India's economy grew at its weakest pace in more than two years in the quarter that ended in September, revealing the heavy toll that stubbornly high inflation, rising interest rates and crisis-hit global capital markets are having on Asia's third-biggest economy.
Weakness in the second quarter was broad-based, with manufacturing growing at only 2.7 percent and mining contracting 2.9 percent, and reinforcing the view that the RBI will have to stop its tightening policy.
Gross domestic product growth fell to 6.9 percent in the second quarter of the financial year, slipping below 8 percent for the third straight quarter. The GDP figure was in line with the median forecast in a Reuters poll for an annual rise of 6.9 percent, and compares with 7.7 percent growth in the previous quarter.
The $1.6 trillion economy, with a population of 1.2 billion, has been hit by a confluence of factors. Inflation has been persistently high all year, policy inertia has hurt spending and industrial output and, now, capital outflows have pushed the rupee to new lows.
Thirteen interest rate increases have failed to arrest inflation, which is close to double-digits. While the Reserve Bank of India has indicated the low possibility of another rate increase, some market experts say they won't be surprised if there is another tightening in mid-December.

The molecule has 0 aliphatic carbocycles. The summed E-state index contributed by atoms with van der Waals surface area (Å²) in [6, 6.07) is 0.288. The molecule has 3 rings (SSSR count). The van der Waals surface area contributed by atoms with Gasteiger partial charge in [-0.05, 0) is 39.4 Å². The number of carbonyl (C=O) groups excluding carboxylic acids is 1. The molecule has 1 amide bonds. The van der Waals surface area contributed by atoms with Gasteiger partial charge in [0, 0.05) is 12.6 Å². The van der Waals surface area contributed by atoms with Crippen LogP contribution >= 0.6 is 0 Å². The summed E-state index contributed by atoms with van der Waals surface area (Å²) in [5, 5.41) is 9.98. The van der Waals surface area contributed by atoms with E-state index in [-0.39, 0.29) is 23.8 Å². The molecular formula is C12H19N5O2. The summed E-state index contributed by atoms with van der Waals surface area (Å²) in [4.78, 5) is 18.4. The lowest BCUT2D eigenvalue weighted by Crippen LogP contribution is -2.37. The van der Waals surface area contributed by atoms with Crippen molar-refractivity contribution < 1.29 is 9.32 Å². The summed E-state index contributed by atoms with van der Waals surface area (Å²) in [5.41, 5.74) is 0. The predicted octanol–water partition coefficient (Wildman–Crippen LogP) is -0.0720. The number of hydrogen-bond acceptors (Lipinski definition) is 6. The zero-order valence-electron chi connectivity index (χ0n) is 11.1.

The Indian economy grew at 8.5 percent in 2010/11. It's more or less in line with our expectations, and we're expecting it to stay around this level of 7 percent for the remaining quarters of this financial year, said Indranil Sengupta, an economist at the Bank of America-Merrill Lynch in Mumbai.
The manufacturing sector, which contributes nearly 16 percent of the country's GDP, grew at 2.7 percent in the September quarter, data showed. This compares with 7.8 percent a year ago, and 7.2 percent in the previous quarter.
Farm output rose an annual 3.2 percent for the same period, down from its previous quarter's 3.9 percent growth. Indian corporates, particularly in the auto and real estate sector, have been hit by rising input costs and slowdown in demand.
Growth has been slowing across Asia owing to the slump in demand from stalling developed economies for the region's exports. India's slowdown has been domestically led and sharp, estimates having fallen from expectations of a 9 percent pace at the start of the year.
China's economy slowed down to 9.1 percent in the third quarter, from a 9.5 percent in the second quarter, while the Organisation for Economic Cooperation and Development Bank cut its forecasts for the global economy to 3.4 percent for 2012.
The global economic recovery is running out of steam, leaving the eurozone stuck in a mild recession and the United States at risk of following suit, the OECD said on Monday, sharply cutting its forecasts.
India's benchmark 10-year federal bond yield eased briefly to 8.76 percent after the data, while Sensex was trading down 0.4 percent, trimming their fall from 0.7 before the data.